Turkey's foreign policy at the moment is full of hot topics, including the S-400 air defense system agreement, the country's removal from the F-35 fighter jet program, potential U.S. sanctions, the Eastern Mediterranean and northern Syria. How those issues are resolved could determine the next four years of Turkish policy.
Domestic political issues, such as voter behavior, the opposition's confidence boost, and moves to form new political parties could manifest themselves in completely different ways within the year. In other words, foreign policy issues could have profound impacts on domestic developments.
The most crucial questions are related to the Justice and Development Party (AK Party) and its leader, President Recep Tayyip Erdoğan. The Turkish president's future moves and his party's direction are the subjects of deep curiosity. Others are less curious and more interested in action: Their goal is to isolate the AK Party within and keep the movement on the back burner.
Hence, the popularity of talking points specifically designed to outflank Erdoğan in the political arena in Western media. Reports allege that Erdoğan will lose the 2023 presidential election and possibly call for early elections before then. At the same time, there is an ongoing attempt to account for Turkey's S-400 purchase with references to Erdoğan's personal preferences. The Turkish president, they claim, wanted to protect the Presidential Complex with Russian missiles in light of the July 15, 2016 coup attempt.
Those claims are obviously intended to stop Erdoğan from taking additional steps. Allegations of Turkey bidding farewell to the West and calls for the country's removal from NATO serve precisely the same purpose.
Meanwhile at home, some groups, overinterpreting the Istanbul rerun election's outcome, keep talking about the AK Party to voice complaints, fuel divisions, question decisions, call for revision and form new parties. It is crucial to analyze this situation accurately. The AK Party must indeed learn from the election results to promote a new spirit of solidarity and measure the presidential system's performance to make improvements where needed.
Yet the AK Party's quest for change must not sour into self-blame and hopelessness. Indeed, making that mistake would leave the movement exactly where its domestic and foreign opponents want it: A party lacking the ability to make first moves and forced to play defense.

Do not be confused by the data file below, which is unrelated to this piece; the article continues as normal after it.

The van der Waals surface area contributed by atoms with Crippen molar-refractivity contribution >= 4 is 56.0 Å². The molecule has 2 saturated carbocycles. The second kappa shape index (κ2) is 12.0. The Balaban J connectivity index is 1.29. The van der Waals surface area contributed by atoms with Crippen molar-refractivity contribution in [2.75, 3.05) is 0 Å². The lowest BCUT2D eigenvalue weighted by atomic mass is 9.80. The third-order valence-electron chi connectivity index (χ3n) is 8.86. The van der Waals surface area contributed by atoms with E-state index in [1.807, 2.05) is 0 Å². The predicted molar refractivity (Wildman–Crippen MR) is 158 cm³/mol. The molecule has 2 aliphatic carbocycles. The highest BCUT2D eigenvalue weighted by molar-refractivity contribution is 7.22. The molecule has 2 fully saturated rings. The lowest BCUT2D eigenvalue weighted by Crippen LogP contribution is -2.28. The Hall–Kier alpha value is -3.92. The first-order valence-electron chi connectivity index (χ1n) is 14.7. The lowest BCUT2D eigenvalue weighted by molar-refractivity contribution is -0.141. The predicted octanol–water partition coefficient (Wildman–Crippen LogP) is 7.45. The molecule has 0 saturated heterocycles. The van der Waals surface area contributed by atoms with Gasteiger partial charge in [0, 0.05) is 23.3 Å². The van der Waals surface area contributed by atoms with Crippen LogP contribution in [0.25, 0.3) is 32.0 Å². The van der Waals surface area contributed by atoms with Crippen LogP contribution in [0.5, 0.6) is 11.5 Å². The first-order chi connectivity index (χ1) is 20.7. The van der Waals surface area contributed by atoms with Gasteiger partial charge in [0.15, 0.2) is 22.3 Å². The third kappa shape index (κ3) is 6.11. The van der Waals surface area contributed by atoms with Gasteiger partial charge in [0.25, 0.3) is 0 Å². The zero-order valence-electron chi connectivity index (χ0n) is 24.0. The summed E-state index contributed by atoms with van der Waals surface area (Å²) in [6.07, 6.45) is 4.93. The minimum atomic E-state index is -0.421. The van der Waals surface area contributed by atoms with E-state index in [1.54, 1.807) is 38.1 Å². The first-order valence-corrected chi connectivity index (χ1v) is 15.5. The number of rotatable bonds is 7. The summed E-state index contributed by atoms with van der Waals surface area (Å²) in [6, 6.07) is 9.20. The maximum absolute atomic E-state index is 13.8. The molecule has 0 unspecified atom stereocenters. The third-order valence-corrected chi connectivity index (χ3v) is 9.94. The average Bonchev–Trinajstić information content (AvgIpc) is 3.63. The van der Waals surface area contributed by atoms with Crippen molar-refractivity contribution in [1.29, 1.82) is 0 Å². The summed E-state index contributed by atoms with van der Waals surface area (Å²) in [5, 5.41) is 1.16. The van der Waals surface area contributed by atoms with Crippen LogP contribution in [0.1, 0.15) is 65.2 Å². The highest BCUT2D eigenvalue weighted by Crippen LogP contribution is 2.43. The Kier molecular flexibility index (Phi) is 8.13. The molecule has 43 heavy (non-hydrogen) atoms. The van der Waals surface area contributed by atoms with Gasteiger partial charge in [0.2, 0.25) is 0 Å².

Let us recall that the People's Alliance will govern for four more years. Enjoying over 50 percent of popular support, it represents the single most powerful bloc in Turkish politics. Clearly, domestic and international opposition does not want the ruling alliance to govern effectively for the next four years. They want the AK Party to get bogged down in internal strife, forcing it to waste this opportunity.
The opposition's strategy is twofold. First, they resort to a time-tested method, popular since the Gezi Park protests and the December 2013 coup attempt; namely, to target Erdoğan, his inner circle, his family and all institutions from which he is believed to accumulate power.
Secondly, they argue that those individuals and organizations impede the AK Party. When charged with dividing the ummah, for example, the opposition responds with the claim that their critics are encumbering the ummah. This is intended to undermine the movement's will to fight back.
Ironically, the Turkish president's brand of politics has brought together reform and struggle since 2007. One cannot survive without the other. Without this combination, Erdoğan could not have survived the Republican rallies, the closure case, the Davos crisis, the Gezi incident or the 2013 and 2016 coup attempts.
At a time when global and regional turbulence rages on, some members of the AK Party must wake up to the fact that they have been knee-deep in the opposition's rhetoric. There is a difference between self-criticism and speaking the opposition's language.
The AK Party must take stock of what it has accomplished and what it could not in 17 years and decide what it wants to do now. There are some people eager to let the next four years go to waste.